Tiger Skin Peppers, or so 虎皮尖椒 (hu pi jian jiao) are so named because of the characteristic patterns that form on chilies when seared at very high, giving them a ‘tiger skin’ like appearance. Personally, I actually think that ‘Leopard Skin’ might be closer but I won’t quibble.
Anyway, once seared, the chilies are finished with a simple sauce composed of Chinese Black Vinegar, soy sauce, and, usually a little sugar. I am rounding that out, here in this recipe, with a little chopped garlic here. The result makes for a very nice appetizer or side-dish…
- Large Green Chilies (see below);
- Garlic, finely chopped;
- Chinese Black Vinegar;
- Soy Sauce;
- Korean Chili Powder (optional).
Before starting to cook the chilies, you will need to have your finishing sauce on hand. The amount required will depend on the number of chilies you are doing, and you can play around with the relative quantities as suits your fancy. For the three chilies I am cooking, I used 3 tablespoons each of the vinegar and soy, one teaspoon of sugar, and one garlic clove.
Here are the chilies I am using. Any largish green chilies will work but this particular type is a variety of the New Mexico Chili known the ‘Anaheim’. It is probably about the mildest chili one can find and is nicely sweet. For preparation, you can, as some do, cut off the tops and remove the seeds, but I like to leave them whole. In either event, you need to brush the outside with a little oil before proceeding.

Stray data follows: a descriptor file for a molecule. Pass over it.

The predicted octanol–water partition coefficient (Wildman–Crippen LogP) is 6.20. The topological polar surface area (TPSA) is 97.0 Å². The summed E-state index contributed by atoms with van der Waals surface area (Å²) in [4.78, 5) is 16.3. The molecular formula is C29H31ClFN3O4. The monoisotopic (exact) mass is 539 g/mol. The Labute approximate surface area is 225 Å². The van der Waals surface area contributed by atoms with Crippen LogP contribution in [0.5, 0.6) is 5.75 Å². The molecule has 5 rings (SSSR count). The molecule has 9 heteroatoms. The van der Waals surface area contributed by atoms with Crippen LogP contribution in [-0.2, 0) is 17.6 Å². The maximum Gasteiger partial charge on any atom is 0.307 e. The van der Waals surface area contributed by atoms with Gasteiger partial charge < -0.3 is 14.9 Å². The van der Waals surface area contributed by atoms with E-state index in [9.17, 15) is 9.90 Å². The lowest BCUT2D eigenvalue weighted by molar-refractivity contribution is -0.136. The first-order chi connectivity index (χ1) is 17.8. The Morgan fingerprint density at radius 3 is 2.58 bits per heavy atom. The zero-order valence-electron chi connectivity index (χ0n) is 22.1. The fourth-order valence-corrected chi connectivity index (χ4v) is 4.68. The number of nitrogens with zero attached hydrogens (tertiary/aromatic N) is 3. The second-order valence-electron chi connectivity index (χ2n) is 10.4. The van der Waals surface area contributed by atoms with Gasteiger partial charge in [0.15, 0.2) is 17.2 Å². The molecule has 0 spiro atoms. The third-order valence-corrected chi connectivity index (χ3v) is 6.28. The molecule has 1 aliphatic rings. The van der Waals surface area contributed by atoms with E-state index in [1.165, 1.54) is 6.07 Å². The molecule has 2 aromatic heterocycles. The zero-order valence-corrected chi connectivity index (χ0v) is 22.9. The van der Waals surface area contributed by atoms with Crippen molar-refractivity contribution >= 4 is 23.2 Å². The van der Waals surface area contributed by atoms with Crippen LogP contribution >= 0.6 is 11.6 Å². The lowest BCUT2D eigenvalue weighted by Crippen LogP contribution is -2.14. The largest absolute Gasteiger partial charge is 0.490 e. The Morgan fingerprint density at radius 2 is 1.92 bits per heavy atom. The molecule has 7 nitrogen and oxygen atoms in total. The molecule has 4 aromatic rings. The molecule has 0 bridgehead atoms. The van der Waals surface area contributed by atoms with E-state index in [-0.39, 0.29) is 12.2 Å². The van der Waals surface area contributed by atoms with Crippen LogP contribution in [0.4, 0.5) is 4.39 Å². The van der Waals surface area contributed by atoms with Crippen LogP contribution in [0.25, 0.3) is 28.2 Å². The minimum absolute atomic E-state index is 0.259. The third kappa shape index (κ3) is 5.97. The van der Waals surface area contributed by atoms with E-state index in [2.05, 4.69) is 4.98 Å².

To sear the chilies, heat a suitable pan over the highest flame until it is all but smoking. Add the chilies and allow them to sear in multiple paces, turning them from time to time. You will see that this operation produces quite a bit of smoke and the ‘smoky’ flavor produced is one of the characteristics of the dish.
To get the chilies soft enough for service would probably cause them to be too charred if kept at high heat so you can either turn the flame down for part of the process, or, do as I have done, and just add water to get some steaming action. Some people cook the chilies until very soft but I like a little ‘bite’ to remain and you can press down with a spatula periodically and get a feel for how things are going. Once softened sufficiently, you can continue searing (if necessary) to get the right ‘look’.
Finally, add your sauce and let it quickly reduce to form a nice glaze. Plate and serve while still hot. If desired, you can sprinkle over a little ground chili, both to add a little extra fire, and for an attractive garnish.